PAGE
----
In the past when all your applications lived behind the four walls of your intranet, IT departments could take their time to change authorizations or remove identities. Within the cloud ecosystem, there is no tolerance, because it will pose an immediate breach in a borderless computing environment.
Identity and Access Management (IAM) is the centerpiece of securing cloud services and providing end users a more seamless experience with single sign-on capabilities. Larger enterprises have identity management systems already deployed. The challenge today is that many of the cloud providers do not still support standardized identity federation protocols, so there needs to be and identity systems that can support federation compliance and providers that do not have the capabilities yet.
Single Sign-On consoles are emerging as way of providing users a single web page to launch their connections to the many cloud services.
[Image sourced from Okta Inc. website.]
In total, providers like Okta, Ping Identity, VMWare Horizon are providing authentication, authorization, account management, and audit data services. This is an important next step for users to have a more seamless engagement of cloud services and administrators the ability to manage with scalability and security.
The challenge is that for the end user, there still is no understanding of when and why they should be connecting to any of these services. Business users are the ones who execute processes. Although single sign-on management pages like the one shown here are extremely helpful for access, they do not alert users of open tasks or that their interaction is required. These interfaces have to evolve.
The Universal Task Engine
Processes are executed when an orchestration of tasks are completed. In the cloud ecosystem we have organized our services to execute those processes. However, we have not created a call to action for the business user.
For processes that span across multiple departments it’s essential that each person responsible for the respective tasks is aware of the work they need to do. The need for a task console for business users is critical. Users should see links to tasks that they are assigned regardless of which cloud service is generating it.
The end user can click the link, and thanks to single sign-on they will be authenticated and sent directly to the cloud service to complete their task. The need for a universal task engine is to provide business users a purposeful way of engaging the cloud ecosystem. The last piece of the puzzle is to keep the business user motivated to fulfill those tasks.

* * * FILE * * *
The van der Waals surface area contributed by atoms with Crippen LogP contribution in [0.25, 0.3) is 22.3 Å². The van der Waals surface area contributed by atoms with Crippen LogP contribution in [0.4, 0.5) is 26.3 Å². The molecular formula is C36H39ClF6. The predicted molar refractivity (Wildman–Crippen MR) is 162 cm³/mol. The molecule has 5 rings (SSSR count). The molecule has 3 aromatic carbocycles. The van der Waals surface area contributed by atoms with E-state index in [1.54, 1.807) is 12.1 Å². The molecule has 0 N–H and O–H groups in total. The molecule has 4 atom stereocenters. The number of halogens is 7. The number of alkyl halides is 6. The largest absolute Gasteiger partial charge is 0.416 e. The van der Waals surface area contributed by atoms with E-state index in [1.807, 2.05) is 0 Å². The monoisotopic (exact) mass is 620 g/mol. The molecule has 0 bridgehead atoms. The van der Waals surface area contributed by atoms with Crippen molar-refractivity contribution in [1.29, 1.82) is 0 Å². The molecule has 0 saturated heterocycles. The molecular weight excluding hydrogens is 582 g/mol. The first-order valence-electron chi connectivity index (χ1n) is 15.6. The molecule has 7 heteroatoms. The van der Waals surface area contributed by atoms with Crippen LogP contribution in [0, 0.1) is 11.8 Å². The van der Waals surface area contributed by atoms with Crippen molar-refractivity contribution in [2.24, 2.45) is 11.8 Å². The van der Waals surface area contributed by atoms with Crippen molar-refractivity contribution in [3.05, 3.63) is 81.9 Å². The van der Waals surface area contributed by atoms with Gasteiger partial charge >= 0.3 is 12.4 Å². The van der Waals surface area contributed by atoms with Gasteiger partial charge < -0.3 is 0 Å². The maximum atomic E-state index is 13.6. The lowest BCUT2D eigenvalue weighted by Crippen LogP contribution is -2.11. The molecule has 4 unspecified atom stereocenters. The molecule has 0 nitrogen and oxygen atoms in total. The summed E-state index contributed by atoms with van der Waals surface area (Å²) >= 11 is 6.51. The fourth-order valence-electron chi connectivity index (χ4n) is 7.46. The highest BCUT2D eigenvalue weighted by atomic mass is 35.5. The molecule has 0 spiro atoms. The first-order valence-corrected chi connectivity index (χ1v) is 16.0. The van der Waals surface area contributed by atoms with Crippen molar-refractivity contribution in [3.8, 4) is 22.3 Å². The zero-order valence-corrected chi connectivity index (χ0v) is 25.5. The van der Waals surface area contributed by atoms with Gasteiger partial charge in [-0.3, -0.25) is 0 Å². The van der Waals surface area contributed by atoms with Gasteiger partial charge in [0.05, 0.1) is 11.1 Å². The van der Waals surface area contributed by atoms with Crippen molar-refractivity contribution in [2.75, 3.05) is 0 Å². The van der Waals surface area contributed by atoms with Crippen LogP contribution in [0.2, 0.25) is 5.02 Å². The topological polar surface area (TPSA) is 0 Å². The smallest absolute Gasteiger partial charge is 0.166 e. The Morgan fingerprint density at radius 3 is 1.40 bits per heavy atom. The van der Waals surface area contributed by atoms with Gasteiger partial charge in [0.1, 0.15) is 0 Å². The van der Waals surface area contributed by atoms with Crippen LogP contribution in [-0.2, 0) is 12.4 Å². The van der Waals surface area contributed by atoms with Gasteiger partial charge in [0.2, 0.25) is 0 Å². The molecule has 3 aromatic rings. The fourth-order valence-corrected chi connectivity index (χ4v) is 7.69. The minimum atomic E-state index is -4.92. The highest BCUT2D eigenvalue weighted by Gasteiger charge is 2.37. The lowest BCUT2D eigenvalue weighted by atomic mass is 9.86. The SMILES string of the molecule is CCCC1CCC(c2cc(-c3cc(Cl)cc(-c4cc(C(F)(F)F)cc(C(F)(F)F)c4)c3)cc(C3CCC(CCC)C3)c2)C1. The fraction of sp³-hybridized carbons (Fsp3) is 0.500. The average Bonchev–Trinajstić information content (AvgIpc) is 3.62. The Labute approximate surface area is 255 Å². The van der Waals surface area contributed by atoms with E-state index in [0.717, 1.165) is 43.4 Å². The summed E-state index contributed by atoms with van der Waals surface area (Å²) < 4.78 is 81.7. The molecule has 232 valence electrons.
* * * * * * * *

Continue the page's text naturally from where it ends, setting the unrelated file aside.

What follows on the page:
There has been a lot of talk over the last year about gamification. The essence of gamification is to provide a system of reward to shape users behavior to reach an end goal. For business applications one primary tool has been the use of badging or the assignment of points or stars for user effort.
With the coupling of single sign-on and the universal task engine, the only item left is to reward users for completing tasks with quality and in a timely manner. As users complete their tasks, the universal task engine should be able to aggregate the effort of the user from each cloud service they use. This becomes a starting point for engaging the user to leverage the ecosystem for their measured success. It also becomes the vehicle to complete business critical processes which promotes efficiency and consistent execution.
Combining identity access management, the universal task engine and gamification will create a unified user interface which will bring the proper context for users to engage a cloud ecosystem.
IT needs to provide a platform which will most likely involve multiple cloud services to fulfill business requirements and execute processes. It also has to engage business users of the ecosystem in a way that promotes efficiency, quality, control, and scalability.
IT and the business community they serve must be prepared to interact with each other in a new way. IT will become far more integrated with the business. Innovation efforts will be done primarily in the business unit. This will result in IT departments growing smaller and far more process and operationally focused. IT departments need to let go of controlling innovation and provide the business, platforms of innovation. The cloud ecosystem is the future look of that platform.